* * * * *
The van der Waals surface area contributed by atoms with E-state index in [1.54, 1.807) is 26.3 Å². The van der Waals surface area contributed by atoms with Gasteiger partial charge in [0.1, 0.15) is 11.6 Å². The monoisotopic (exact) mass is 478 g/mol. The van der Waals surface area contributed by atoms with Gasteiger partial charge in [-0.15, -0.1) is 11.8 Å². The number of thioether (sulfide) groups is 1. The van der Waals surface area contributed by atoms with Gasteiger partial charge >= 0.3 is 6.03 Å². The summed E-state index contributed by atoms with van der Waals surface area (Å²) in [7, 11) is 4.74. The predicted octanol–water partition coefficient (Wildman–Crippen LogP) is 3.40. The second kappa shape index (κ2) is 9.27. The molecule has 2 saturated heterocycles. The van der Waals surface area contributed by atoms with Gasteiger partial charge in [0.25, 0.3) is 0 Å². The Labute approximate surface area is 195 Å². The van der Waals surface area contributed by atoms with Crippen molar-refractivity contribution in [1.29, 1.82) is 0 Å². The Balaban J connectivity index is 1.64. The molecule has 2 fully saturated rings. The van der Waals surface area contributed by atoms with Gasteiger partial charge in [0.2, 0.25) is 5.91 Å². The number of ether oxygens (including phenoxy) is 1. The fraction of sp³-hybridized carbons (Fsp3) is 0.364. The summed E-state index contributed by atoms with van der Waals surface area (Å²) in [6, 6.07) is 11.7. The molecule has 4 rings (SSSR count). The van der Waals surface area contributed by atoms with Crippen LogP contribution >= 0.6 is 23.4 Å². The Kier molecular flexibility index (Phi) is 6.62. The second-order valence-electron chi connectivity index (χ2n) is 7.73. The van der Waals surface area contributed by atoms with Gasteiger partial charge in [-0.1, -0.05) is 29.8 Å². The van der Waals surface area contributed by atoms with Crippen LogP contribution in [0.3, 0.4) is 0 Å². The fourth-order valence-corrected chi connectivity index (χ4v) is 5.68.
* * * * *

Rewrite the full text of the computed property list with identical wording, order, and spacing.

The van der Waals surface area contributed by atoms with E-state index in [1.54, 1.807) is 26.3 Å². The van der Waals surface area contributed by atoms with Gasteiger partial charge in [0.1, 0.15) is 11.6 Å². The monoisotopic (exact) mass is 478 g/mol. The van der Waals surface area contributed by atoms with Gasteiger partial charge in [-0.15, -0.1) is 11.8 Å². The number of thioether (sulfide) groups is 1. The van der Waals surface area contributed by atoms with Gasteiger partial charge >= 0.3 is 6.03 Å². The summed E-state index contributed by atoms with van der Waals surface area (Å²) in [7, 11) is 4.74. The predicted octanol–water partition coefficient (Wildman–Crippen LogP) is 3.40. The second kappa shape index (κ2) is 9.27. The molecule has 2 saturated heterocycles. The van der Waals surface area contributed by atoms with Gasteiger partial charge in [0.25, 0.3) is 0 Å². The Labute approximate surface area is 195 Å². The van der Waals surface area contributed by atoms with Crippen molar-refractivity contribution in [1.29, 1.82) is 0 Å². The Balaban J connectivity index is 1.64. The molecule has 2 fully saturated rings. The van der Waals surface area contributed by atoms with Gasteiger partial charge in [0.2, 0.25) is 5.91 Å². The number of ether oxygens (including phenoxy) is 1. The fraction of sp³-hybridized carbons (Fsp3) is 0.364. The summed E-state index contributed by atoms with van der Waals surface area (Å²) in [6, 6.07) is 11.7. The molecule has 4 rings (SSSR count). The van der Waals surface area contributed by atoms with Crippen LogP contribution >= 0.6 is 23.4 Å². The Kier molecular flexibility index (Phi) is 6.62. The second-order valence-electron chi connectivity index (χ2n) is 7.73. The van der Waals surface area contributed by atoms with Gasteiger partial charge in [-0.1, -0.05) is 29.8 Å². The van der Waals surface area contributed by atoms with Crippen LogP contribution in [0.3, 0.4) is 0 Å². The fourth-order valence-corrected chi connectivity index (χ4v) is 5.68.